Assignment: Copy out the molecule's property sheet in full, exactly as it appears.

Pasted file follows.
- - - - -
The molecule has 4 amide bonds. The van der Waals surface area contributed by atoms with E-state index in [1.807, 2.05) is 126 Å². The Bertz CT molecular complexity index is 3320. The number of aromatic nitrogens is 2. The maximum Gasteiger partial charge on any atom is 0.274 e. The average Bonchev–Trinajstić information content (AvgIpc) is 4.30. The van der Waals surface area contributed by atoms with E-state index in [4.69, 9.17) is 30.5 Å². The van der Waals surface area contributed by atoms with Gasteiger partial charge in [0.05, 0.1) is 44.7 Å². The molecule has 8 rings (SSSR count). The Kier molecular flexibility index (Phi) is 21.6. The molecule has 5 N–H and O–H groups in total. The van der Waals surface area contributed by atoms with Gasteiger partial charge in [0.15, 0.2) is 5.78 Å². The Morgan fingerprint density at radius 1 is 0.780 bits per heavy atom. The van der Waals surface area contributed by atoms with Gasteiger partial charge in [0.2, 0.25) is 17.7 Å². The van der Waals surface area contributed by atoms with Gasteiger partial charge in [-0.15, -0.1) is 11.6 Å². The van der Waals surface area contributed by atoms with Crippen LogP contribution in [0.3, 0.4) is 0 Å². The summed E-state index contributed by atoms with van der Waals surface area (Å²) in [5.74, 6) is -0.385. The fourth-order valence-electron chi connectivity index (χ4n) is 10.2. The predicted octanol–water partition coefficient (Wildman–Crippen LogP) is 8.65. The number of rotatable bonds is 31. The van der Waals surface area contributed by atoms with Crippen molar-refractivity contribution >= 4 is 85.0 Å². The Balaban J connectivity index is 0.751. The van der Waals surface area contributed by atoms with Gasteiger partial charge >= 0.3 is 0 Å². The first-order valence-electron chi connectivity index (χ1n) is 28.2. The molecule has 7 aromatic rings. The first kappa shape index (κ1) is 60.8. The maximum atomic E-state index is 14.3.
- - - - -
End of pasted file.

The molecule has 4 amide bonds. The van der Waals surface area contributed by atoms with E-state index in [1.807, 2.05) is 126 Å². The Bertz CT molecular complexity index is 3320. The number of aromatic nitrogens is 2. The maximum Gasteiger partial charge on any atom is 0.274 e. The average Bonchev–Trinajstić information content (AvgIpc) is 4.30. The van der Waals surface area contributed by atoms with E-state index in [4.69, 9.17) is 30.5 Å². The van der Waals surface area contributed by atoms with Gasteiger partial charge in [0.05, 0.1) is 44.7 Å². The molecule has 8 rings (SSSR count). The Kier molecular flexibility index (Phi) is 21.6. The molecule has 5 N–H and O–H groups in total. The van der Waals surface area contributed by atoms with Gasteiger partial charge in [0.15, 0.2) is 5.78 Å². The Morgan fingerprint density at radius 1 is 0.780 bits per heavy atom. The van der Waals surface area contributed by atoms with Gasteiger partial charge in [0.2, 0.25) is 17.7 Å². The van der Waals surface area contributed by atoms with Gasteiger partial charge in [-0.15, -0.1) is 11.6 Å². The van der Waals surface area contributed by atoms with Crippen LogP contribution in [0.3, 0.4) is 0 Å². The summed E-state index contributed by atoms with van der Waals surface area (Å²) in [5.74, 6) is -0.385. The fourth-order valence-electron chi connectivity index (χ4n) is 10.2. The predicted octanol–water partition coefficient (Wildman–Crippen LogP) is 8.65. The number of rotatable bonds is 31. The van der Waals surface area contributed by atoms with Crippen molar-refractivity contribution >= 4 is 85.0 Å². The Balaban J connectivity index is 0.751. The van der Waals surface area contributed by atoms with Gasteiger partial charge >= 0.3 is 0 Å². The first-order valence-electron chi connectivity index (χ1n) is 28.2. The molecule has 7 aromatic rings. The first kappa shape index (κ1) is 60.8. The maximum atomic E-state index is 14.3.